In Minnesota, a legitimate three-way race for governor seemed fated. For one, Minnesota has a history of electing Jesse Ventura, an outsider who was not affiliated with either political party, to the governor's mansion. Secondly, voters nationwide are fed up with politicians and with both political parties. And after current Governor Tim Pawlenty announced he would not be seeking an additional term, presumably because he has his eyes on the Republican presidential nomination in 2012, early polling seemed to indicate a three-way race.
Mark Dayton, a scion who's running with Minnesota's Democratic-Farmer-Labor Party (affiliated with the national Democratic Party) and who had, by most accounts, a rather uninspiring and lackluster career in the United States Senate, has pulled ahead of Tom Emmer, the Republican candidate. Independence Party candidate Tom Horner, meanwhile, has seen a slight surge of support after weeks of stagnation behind his two opponents.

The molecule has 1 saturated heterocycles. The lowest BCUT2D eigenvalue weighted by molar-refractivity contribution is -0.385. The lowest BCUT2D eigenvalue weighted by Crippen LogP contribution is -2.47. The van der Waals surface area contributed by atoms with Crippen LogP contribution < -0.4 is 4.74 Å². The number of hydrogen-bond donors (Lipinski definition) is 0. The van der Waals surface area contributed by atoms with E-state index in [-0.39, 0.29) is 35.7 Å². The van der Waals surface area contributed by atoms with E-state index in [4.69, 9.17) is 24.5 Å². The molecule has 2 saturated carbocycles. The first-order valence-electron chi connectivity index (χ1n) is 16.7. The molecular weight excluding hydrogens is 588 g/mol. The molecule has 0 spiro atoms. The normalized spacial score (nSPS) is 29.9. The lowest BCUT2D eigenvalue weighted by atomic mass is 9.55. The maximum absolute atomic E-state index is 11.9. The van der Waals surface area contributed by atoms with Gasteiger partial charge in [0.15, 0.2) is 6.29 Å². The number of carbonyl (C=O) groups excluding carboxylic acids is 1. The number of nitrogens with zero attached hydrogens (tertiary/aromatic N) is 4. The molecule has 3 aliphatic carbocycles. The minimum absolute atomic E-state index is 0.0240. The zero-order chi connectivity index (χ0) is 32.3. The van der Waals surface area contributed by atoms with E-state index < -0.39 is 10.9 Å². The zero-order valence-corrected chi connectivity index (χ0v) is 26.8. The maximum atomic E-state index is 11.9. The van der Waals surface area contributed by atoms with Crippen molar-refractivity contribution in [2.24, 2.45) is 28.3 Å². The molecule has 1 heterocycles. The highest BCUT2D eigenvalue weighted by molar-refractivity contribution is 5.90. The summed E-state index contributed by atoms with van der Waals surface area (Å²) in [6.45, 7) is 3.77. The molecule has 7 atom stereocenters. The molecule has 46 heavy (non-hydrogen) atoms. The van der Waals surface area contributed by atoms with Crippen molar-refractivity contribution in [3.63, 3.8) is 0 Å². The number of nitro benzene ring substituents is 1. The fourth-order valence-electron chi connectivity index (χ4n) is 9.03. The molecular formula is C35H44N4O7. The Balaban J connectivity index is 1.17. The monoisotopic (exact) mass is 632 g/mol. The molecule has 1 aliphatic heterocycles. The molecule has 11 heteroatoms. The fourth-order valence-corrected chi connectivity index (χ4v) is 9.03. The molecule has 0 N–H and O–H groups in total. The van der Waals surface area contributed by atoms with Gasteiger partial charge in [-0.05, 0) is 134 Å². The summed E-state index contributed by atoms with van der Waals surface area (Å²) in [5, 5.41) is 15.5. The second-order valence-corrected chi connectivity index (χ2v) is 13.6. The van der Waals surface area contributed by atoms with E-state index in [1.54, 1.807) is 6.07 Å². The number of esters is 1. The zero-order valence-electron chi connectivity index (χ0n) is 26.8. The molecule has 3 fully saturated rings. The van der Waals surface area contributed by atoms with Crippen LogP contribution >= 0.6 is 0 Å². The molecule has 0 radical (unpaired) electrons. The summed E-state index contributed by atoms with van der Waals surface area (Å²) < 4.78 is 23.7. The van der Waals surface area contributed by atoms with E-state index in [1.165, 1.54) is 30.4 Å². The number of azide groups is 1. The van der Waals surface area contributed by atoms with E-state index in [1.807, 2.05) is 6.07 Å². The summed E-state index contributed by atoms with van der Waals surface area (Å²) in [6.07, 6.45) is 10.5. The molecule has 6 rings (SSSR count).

Dayton has spent more money, much from his personal wealth, than both of his opponents, and that has allowed him to maintain the momentum his campaign has built in recent weeks. Last week, Barack Obama campaigned on his behalf at the University of Minnesota.
Homer was hoping that by this time polls would show him within striking distance of Dayton and Emmer, but by most public accounts, he seems to be underperforming--at least compared to the benchmark the Horner campaign set a month ago.